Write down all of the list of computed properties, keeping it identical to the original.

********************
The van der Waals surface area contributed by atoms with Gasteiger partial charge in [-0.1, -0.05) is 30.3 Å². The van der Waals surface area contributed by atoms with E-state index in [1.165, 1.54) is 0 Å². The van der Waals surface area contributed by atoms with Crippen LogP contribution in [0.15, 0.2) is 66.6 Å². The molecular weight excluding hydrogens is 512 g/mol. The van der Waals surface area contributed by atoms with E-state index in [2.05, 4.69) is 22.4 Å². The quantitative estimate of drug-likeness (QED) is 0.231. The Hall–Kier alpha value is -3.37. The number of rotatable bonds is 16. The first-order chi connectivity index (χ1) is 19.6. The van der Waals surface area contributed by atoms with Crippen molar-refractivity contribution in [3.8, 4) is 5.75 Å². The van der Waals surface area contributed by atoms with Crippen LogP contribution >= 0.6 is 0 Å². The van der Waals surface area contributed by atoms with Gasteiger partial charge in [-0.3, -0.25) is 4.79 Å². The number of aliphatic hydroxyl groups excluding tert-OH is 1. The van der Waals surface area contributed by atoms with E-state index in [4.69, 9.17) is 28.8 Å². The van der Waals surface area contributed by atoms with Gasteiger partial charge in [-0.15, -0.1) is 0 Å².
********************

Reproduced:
The van der Waals surface area contributed by atoms with Gasteiger partial charge in [-0.1, -0.05) is 30.3 Å². The van der Waals surface area contributed by atoms with E-state index in [1.165, 1.54) is 0 Å². The van der Waals surface area contributed by atoms with Crippen LogP contribution in [0.15, 0.2) is 66.6 Å². The molecular weight excluding hydrogens is 512 g/mol. The van der Waals surface area contributed by atoms with E-state index in [2.05, 4.69) is 22.4 Å². The quantitative estimate of drug-likeness (QED) is 0.231. The Hall–Kier alpha value is -3.37. The number of rotatable bonds is 16. The first-order chi connectivity index (χ1) is 19.6. The van der Waals surface area contributed by atoms with Crippen molar-refractivity contribution in [3.8, 4) is 5.75 Å². The van der Waals surface area contributed by atoms with Crippen LogP contribution >= 0.6 is 0 Å². The van der Waals surface area contributed by atoms with Gasteiger partial charge in [-0.3, -0.25) is 4.79 Å². The number of aliphatic hydroxyl groups excluding tert-OH is 1. The van der Waals surface area contributed by atoms with E-state index in [4.69, 9.17) is 28.8 Å². The van der Waals surface area contributed by atoms with Gasteiger partial charge in [-0.15, -0.1) is 0 Å².